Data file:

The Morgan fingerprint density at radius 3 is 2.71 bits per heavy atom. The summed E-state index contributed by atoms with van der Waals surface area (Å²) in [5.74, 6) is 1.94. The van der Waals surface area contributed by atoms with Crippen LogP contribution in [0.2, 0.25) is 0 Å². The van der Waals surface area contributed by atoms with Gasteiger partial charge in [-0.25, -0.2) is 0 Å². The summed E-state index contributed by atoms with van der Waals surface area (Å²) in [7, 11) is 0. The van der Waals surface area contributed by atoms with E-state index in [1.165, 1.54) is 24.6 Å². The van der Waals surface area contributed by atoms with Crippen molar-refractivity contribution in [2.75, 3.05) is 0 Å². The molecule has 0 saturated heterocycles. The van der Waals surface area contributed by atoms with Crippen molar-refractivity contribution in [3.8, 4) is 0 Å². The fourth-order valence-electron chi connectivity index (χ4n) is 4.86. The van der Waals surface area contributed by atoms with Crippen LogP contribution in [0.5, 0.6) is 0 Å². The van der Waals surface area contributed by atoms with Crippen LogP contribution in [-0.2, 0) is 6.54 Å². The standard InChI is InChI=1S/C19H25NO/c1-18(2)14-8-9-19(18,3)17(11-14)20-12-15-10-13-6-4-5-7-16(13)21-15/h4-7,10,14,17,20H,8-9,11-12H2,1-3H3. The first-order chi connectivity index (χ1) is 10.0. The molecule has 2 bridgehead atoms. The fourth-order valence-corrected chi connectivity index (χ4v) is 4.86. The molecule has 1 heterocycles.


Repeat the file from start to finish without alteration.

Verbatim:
The Morgan fingerprint density at radius 3 is 2.71 bits per heavy atom. The summed E-state index contributed by atoms with van der Waals surface area (Å²) in [5.74, 6) is 1.94. The van der Waals surface area contributed by atoms with Crippen LogP contribution in [0.2, 0.25) is 0 Å². The van der Waals surface area contributed by atoms with Gasteiger partial charge in [-0.25, -0.2) is 0 Å². The summed E-state index contributed by atoms with van der Waals surface area (Å²) in [7, 11) is 0. The van der Waals surface area contributed by atoms with E-state index in [1.165, 1.54) is 24.6 Å². The van der Waals surface area contributed by atoms with Crippen molar-refractivity contribution in [2.75, 3.05) is 0 Å². The molecule has 0 saturated heterocycles. The van der Waals surface area contributed by atoms with Crippen molar-refractivity contribution in [3.8, 4) is 0 Å². The fourth-order valence-electron chi connectivity index (χ4n) is 4.86. The van der Waals surface area contributed by atoms with Crippen LogP contribution in [0.5, 0.6) is 0 Å². The van der Waals surface area contributed by atoms with Crippen LogP contribution in [-0.2, 0) is 6.54 Å². The standard InChI is InChI=1S/C19H25NO/c1-18(2)14-8-9-19(18,3)17(11-14)20-12-15-10-13-6-4-5-7-16(13)21-15/h4-7,10,14,17,20H,8-9,11-12H2,1-3H3. The first-order chi connectivity index (χ1) is 10.0. The molecule has 2 bridgehead atoms. The fourth-order valence-corrected chi connectivity index (χ4v) is 4.86. The molecule has 1 heterocycles.